Creson History, Family Crest & Coats of Arms
The roots of the Creson family stretch back to the Strathclyde people of the Scottish/English Borderlands, who were the first to use the surname. It is derived from Grier, a pet form of the given name Gregory, which means watchful.  
Early Origins of the Creson family
The surname Creson was first found in Dumfriesshire (Gaelic: Siorrachd Dhùn Phris), a Southern area, bordering on England that today forms part of the Dumfries and Galloway Council Area, where they held a family seat from very ancient times.
"The Griersons of Lag, Dumfriesshire, claim descent from Gilbert, second son of Malcolm, dominus de MacGregor, who is said to have died in 1374, but, says Col. Fergusson, 'there is no evidence or foundation for the story commonly current that this family was an offshoot of the Highland family of MacGregor.' " 
Early History of the Creson family
This web page shows only a small excerpt of our Creson research. Another 321 words (23 lines of text) covering the years 1250, 1411, 1411, 1429, 1451, 1232, 1502, 1526, 1557, 1671, 1704, 1547, 1590, 1564, 1657, 1733, 1408, 1608, 1623, 1654, 1655, 1677, 1760, 1709 and 1711 are included under the topic Early Creson History in all our PDF Extended History products and printed products wherever possible.
Creson Spelling Variations
The variation in the spelling of Medieval names is a result of the lack of spelling rules in the English language prior to the last few hundred years. Before that time, scribes spelled according to sound, often varying the spelling of name within a single document. Creson has appeared as Grierson, Greson, Greyson, Grayson, Greirson and others.
Early Notables of the Creson family (pre 1700)
Notable amongst the family at this time was John Grierson or Grisson (died 1564?), a Scottish Dominican who is believed to have been from the family of Grierson of Lag in Dumfriesshire.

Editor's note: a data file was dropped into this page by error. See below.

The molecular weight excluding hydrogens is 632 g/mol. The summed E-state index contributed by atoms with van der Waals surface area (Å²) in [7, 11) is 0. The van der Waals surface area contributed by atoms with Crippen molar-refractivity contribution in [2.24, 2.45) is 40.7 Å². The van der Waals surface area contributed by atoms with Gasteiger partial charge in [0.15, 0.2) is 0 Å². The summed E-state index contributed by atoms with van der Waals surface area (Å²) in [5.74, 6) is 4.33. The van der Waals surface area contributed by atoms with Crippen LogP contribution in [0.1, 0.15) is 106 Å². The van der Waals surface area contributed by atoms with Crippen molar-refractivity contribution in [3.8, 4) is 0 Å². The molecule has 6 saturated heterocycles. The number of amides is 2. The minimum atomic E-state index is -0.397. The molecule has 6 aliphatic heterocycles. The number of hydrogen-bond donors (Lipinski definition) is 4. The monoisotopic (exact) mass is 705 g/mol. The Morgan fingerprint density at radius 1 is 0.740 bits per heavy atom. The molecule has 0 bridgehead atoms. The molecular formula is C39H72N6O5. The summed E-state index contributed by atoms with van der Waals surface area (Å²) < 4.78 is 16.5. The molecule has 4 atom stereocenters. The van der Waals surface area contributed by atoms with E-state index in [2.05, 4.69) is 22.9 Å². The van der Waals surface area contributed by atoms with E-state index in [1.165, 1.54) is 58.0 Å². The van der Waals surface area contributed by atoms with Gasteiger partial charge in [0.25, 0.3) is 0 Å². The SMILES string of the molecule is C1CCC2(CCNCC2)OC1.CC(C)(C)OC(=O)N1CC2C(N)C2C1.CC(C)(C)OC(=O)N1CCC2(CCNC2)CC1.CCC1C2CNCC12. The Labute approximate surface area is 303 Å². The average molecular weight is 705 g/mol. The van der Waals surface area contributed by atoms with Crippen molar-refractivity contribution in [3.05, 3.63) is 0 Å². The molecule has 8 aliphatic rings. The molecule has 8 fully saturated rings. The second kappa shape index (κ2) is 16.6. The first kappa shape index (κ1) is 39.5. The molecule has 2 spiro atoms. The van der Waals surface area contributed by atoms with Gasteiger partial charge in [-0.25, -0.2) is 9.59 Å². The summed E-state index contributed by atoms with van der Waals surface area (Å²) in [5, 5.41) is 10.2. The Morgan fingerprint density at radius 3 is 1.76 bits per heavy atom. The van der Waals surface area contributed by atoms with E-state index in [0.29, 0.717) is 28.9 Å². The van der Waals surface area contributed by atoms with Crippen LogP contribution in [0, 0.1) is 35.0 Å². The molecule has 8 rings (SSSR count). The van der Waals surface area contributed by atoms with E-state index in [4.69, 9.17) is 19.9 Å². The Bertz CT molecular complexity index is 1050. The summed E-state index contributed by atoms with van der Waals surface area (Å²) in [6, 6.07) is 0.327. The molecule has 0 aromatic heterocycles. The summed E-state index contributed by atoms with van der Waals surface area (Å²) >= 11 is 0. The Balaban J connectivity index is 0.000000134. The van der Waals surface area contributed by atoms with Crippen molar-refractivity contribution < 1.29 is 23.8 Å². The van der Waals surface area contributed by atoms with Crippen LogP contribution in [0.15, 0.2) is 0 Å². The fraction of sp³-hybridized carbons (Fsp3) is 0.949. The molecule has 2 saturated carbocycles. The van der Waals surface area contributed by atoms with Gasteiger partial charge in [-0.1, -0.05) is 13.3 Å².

Sir Robert Grierson of Lag (1657-1733), was 1st Baronet of Baronets of Lag & Rockhall, Dumfriesshire. He was "persecutor of the covenanters, was descended from an old Dumfriesshire family which claimed as an ancestor the highland chief Malcolm, lord of Macgregor, the friend and ally of Robert Bruce. The lands of Lag are said to have been bestowed on Gilbert Grierson by Henry, earl of...
Another 96 words (7 lines of text) are included under the topic Early Creson Notables in all our PDF Extended History products and printed products wherever possible.
Migration of the Creson family to Ireland
Some of the Creson family moved to Ireland, but this topic is not covered in this excerpt. More information about their life in Ireland is included in all our PDF Extended History products and printed products wherever possible.
Migration of the Creson family
As the persecution of Clan families continued, they sailed for North America in increasing numbers. In most cases, they found the freedom and opportunity they sought. Land was often available and the American War of Independence allowed Scots an opportunity to solidify their independence from the English crown. These settlers and their ancestors went on to play essential roles in the forging of the nations of the United States and Canada. Among them: William Grayson who settled in Wilmington N.C. in 1804; James Grierson settled in New Jersey in 1685; John and Jane Grierson settled in Charles Town [Charleston], South Carolina in 1774..
The motto was originally a war cry or slogan. Mottoes first began to be shown with arms in the 14th and 15th centuries, but were not in general use until the 17th century. Thus the oldest coats of arms generally do not include a motto. Mottoes seldom form part of the grant of arms: Under most heraldic authorities, a motto is an optional component of the coat of arms, and can be added to or changed at will; many families have chosen not to display a motto.
Motto: Hoc securior
Motto Translation: Safer by this.
- Lower, Mark Anthony, Patronymica Britannica, A Dictionary of Family Names of the United Kingdom. London: John Russel Smith, 1860. Print.
- Arthur, William , An Etymological Dictionary of Family and Christian Names. London: 1857. Print
- Black, George F., The Surnames of Scotland Their Origin, Meaning and History. New York: New York Public Library, 1946. Print. (ISBN 0-87104-172-3)
- Smith, George (ed), Dictionary of National Biography. London: Smith, Elder & Co., 1885-1900. Print